03 April 2007
more conveniences, but less time;
we have more degrees, but less common sense;
more knowledge, but less judgment;
We have more experts, and also more problems;
more medicine, but less wellness.
We spend too recklessly, laugh too little, drive too fast, get to angry too quickly, stay up too late, get up too tired, read too little, watch TV too often, and pray too seldom.
We have multiplied our possessions, but reduced our values.
We talk too much, love too little and lie too often.
We‘ve learned how to make a living, but not a life;
we’ve added years to life, not life to years.
We have taller buildings, but shorter tempers;
wider freeways, but narrower viewpoints.
We spend more, but have less;
we buy more, but enjoy it less
We've been all the way to the moon and back,
but have trouble crossing the street to meet the new neighbour
We've conquered outer space, but not inner space.
We've split the atom, but not our prejudice;
we write more, but learn less;
plan more, but accomplish less
We've learned to rush, but not to wait;
we have higher incomes, but lower morals.
We are long on quantity, but short on quality
These are the times of fast foods and slow digestion;
tall men and short character;
steep profits and shallow relationships.
More leisure and less fun;
more kinds of food, and less nutrition;
two incomes, and more divorce;
fancier houses, and broken homes
01 April 2007
Currently there is an interesting public discussion making waves in New Zealand. It is about the proposed repeal of section 59 of the Crimes Act, brought before parliament by Green Party MP Sue Bradford. The purpose of this Bill is to stop force, and associated violence being inflicted on children in the context of correction and discipline.
The discussion has been noisy, even strident and unpleasant. Is this just a popular political side-show, or how deep does this issue really go? If we can believe the opponents of the bill, then a police state is being born here, and personal freedom of parents to discipline their misbehaving children is severely restricted or even being taken away. An essential part of the Kiwi way of life and culture is about being legislated away and lost – or so most god-fearing Christians like make us believe.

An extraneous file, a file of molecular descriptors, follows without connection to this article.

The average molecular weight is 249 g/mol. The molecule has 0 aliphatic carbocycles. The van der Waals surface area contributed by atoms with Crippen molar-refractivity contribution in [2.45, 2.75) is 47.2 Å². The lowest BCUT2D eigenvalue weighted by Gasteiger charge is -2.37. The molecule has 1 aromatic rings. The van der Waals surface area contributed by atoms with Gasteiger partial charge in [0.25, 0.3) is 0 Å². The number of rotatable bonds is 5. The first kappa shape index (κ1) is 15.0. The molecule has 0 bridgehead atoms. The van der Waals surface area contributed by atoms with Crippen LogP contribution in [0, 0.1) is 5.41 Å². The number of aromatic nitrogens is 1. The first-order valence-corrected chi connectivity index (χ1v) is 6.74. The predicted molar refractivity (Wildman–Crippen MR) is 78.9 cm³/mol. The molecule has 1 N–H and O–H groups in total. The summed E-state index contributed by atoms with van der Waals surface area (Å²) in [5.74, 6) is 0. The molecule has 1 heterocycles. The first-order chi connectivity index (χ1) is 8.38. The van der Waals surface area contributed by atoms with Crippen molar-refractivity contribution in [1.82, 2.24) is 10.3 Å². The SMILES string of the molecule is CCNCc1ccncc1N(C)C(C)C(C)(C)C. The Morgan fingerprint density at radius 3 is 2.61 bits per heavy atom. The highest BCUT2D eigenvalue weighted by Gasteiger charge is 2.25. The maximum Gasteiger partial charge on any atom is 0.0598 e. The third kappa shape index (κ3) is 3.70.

In our constant endeavour to create a civilised and evolved society where do we draw the line? Should it be legal to hit your children, but not your wife and animals? In the Koran, the holy book of Islam, the line is drawn in Surah IV, Verse 34, which states that if the woman doesn't obey the man, they should be beaten (though the situation is not always as clearcut). Now, we all 'know' that Islam is the enemy of our culture – they mistreat women and sanction their beatings. We in New Zealand, would never do that - yet it should be our god-given right to beat our children?
This society is still steeped in institutional violence. How otherwise would one explain the uproar at a bill that basically wants to make non-violent parenting the norm? Our violence is not just against children and a variety of other people, it is also against nature and the environment. We've abused and mistreated the planet to an extent that we are now facing global climate change.
We may have experienced incredible technological advances over the last century. We have also learned a lot about how to educate children, and we know that hitting them is counterproductive if anything. However, we also need to match those advances with moral and ethical evolution as well. The opposition to this bill just shows that we have much more difficulty to mature ethically and morally than we have adopting new technological gadgets. And it shows that we still have long way to go until a non-violent society becomes the norm.